Colorectal cancer patients getting oxaliplatin quickly learn to avoid cold. Drinks with ice, chilly air, even opening the freezer can produce sudden, sharp pain, burning, or an unpleasant pins and needle feeling in their throat and hands.
A small study has found that venlafaxine (Effexor) can completely eliminate acute neurotoxicity from oxaliplatin in about 1 out of 3 people. More than half of patients who took it had more than 50 percent relief from symptoms.
In the trial, 48 patients who were already having pain after oxaliplatin infusions were randomly assigned to get 50 mg of immediate release venlafaxine an hour before their treatment or a placebo. They then took an extended release venlafaxine capsule or a placebo twice a day for the next ten days, stopping the medicine two days before their next oxaliplatin treatment.
They rated their symptoms on the day of treatment and four days after it using the Neuropathic Pain Symptom Inventory (NPSI), a scale that rates 12 neurosensory feelings (for instance, burning pain, pins and needles,pain made worse by cold,pain like electric shocks, pain that is worse when something touches you). They also reported changes in function — how well they could use their hands or feet.
- 31.3 percent of patients taking venlafaxine had complete relief of symptoms compared to 5.3 percent of those on placebo.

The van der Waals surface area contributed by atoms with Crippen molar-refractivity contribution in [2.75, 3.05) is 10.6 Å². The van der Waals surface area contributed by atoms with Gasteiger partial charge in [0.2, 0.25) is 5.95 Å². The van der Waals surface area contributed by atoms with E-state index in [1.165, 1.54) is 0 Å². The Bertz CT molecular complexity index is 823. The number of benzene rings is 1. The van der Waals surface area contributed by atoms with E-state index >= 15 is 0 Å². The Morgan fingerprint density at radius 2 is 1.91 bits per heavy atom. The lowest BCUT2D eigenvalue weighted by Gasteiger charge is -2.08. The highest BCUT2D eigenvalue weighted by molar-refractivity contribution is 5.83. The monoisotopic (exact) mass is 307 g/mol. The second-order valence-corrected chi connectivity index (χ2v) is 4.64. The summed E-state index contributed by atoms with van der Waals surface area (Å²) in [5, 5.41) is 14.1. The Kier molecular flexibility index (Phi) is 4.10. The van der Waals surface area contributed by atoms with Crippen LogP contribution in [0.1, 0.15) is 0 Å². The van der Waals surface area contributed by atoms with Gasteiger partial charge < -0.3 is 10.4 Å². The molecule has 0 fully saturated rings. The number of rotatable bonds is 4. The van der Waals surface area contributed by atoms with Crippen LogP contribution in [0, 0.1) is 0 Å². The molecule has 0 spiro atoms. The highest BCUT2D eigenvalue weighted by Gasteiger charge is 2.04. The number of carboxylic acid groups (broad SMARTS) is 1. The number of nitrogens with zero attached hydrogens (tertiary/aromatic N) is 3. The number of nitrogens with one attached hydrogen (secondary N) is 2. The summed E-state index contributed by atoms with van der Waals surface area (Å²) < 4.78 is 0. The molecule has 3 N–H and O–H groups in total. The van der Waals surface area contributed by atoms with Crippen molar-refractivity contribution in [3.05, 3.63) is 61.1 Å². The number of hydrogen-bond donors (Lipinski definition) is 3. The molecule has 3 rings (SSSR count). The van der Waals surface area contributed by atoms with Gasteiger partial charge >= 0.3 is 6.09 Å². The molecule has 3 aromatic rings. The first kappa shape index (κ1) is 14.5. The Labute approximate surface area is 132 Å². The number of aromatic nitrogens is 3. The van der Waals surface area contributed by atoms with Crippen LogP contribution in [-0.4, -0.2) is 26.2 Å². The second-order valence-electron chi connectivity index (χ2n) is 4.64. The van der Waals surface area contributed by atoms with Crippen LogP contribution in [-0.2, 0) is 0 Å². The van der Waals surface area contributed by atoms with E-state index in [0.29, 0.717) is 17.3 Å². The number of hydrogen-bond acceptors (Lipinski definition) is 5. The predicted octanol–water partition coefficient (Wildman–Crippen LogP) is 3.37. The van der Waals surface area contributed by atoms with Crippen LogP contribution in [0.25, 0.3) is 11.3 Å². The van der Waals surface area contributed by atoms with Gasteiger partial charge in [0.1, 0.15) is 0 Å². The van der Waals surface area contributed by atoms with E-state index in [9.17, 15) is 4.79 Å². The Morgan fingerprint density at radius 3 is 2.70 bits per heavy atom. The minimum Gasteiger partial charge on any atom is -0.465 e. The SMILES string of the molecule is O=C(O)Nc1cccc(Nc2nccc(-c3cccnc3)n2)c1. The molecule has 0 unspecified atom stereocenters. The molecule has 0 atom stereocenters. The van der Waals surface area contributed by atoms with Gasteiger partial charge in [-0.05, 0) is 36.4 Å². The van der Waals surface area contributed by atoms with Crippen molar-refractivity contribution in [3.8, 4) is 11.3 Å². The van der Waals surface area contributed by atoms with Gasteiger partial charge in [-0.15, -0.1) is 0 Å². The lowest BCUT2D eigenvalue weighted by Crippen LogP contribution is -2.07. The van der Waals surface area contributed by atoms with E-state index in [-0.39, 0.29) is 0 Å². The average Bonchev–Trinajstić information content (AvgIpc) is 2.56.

- 58.8 percent of patients had some relief, at least 50 percent, of symptoms compared to 26.3 percent of those taking a placebo.
- None on venlafaxine had grade 3 acute neuropathy with serious pain, loss of feeling, or loss of function while 33.3 percent of those on placebo did.
Venlafaxine also improved problems with pins and needles and functioning.
There were no serious side effects for those taking the medicine. The most common side effects were mild to moderate feelings of general weakness and nausea.
While the study showed that venlafaxine may be helpful in reducing acute neurotoxicity from oxaliplatin, it was small. Larger trials are necessary before its safety and effectiveness can be reliably demonstrated.
Effexor® (venlafaxine) is approved by the FDA to treat depression and anxiety disorders. While it is sometimes used off-label to treat other conditions, including diabetic neuropathy, it is not approved for acute neuropathy from oxaliplatin treatment. Like other anti-depressants that are similar to it, it carries a warning box on its label for risk of suicidal feelings. It may interact with a number of prescription medicines as well as some herbal products, including St. John’s Wort.
SOURCE: Durand et al., Annals of Oncology, Advance Access, March 22, 2011.